While I was in Louisiana last week I received the following email on usury from the theologian, Dr. John Lamont. He sent it to a list of people he thought he would be interested. With his kind permission, I am sharing it with our readers because it is something of general interest to those frequenting Catholicism.org.
It is quite amazing to find how one can be ignorant of the most basic things, if they have been dropped down the memory hole in the Church. Have look at these:
I only came across the issue of usury after reading a paper of Elizabeth Anscombe’s in which she argued that philosophical objections to usury made by Aristotle and St. Thomas were in fact correct. This led me to researching the Church’s teaching on usury, and finding a) that its history exactly parallels the history of her teaching on religious liberty and the planned future of her teaching on sexual morality and marriage, with an infallible condemnation being nibbled away at by unscrupulous theologians and then dropped in practice by the Church, and b) that this history was used with good effect to argue for the abandonent of Catholic teaching on religious liberty and contraception by the American judge John T. Noonan. Noonan did his doctoral thesis on Catholic theology and teaching on usury in the 1950s, and published it as the book referenced above. His conclusion, to the effect that the Church’s traditional teaching on usury was not authoritative and should be rejected as false, was accepted by everyone. He then applied exactly the same line of reasoning to Catholic teaching on religious liberty and contraception as he did to the teaching on usury, and drew the same conclusion about these teachings. There was scarcely any resistance to his conclusions on religious liberty, but as you know his conclusions about contraception were disputed. Quite illogically; for if his reasoning about usury was sound, as his opponents took for granted, then his conclusions about contraception could not be objected to. The only basis for objection was a papal positivism that assumed some for of modernism, since it holds that current papal pronouncements have to be accepted but earlier ones can be flatly contradicted in theory and in practice.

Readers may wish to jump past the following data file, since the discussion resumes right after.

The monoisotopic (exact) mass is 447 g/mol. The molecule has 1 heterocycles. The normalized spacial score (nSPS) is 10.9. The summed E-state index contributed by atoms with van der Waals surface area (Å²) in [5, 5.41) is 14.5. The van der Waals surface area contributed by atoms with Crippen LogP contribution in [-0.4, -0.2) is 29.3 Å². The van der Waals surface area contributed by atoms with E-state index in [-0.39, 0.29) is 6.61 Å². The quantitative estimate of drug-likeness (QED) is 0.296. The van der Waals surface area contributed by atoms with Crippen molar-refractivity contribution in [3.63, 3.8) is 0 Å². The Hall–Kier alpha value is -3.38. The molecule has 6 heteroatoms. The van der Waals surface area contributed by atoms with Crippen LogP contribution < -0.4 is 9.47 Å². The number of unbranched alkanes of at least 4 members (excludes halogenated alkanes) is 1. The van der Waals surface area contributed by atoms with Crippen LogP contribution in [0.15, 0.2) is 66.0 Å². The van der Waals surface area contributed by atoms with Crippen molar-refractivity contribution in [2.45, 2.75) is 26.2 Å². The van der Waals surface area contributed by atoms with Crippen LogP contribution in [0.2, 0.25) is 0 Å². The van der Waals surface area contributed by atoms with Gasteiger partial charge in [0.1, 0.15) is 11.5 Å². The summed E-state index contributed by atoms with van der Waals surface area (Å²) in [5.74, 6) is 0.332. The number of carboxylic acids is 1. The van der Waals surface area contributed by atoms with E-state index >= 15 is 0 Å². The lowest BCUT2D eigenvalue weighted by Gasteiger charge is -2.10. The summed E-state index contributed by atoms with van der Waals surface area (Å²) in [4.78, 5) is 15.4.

In fact, Anscombe is right about usury and it is condemned by the Catholic faith. This history indicates that the process of theological corruption in the Church goes back much further than is commonly recognized (to the beginning of the 19th century, when the teaching on usury was quietly abandoned by the hierarchy). It also means that the rejection of this corruption by Catholics requires more than is commonly recognized as well; it requires abandoning the practice of usury. Fortunately Muslims have worked out a number of financial methods and institutions that do this, which we can adapt or adopt.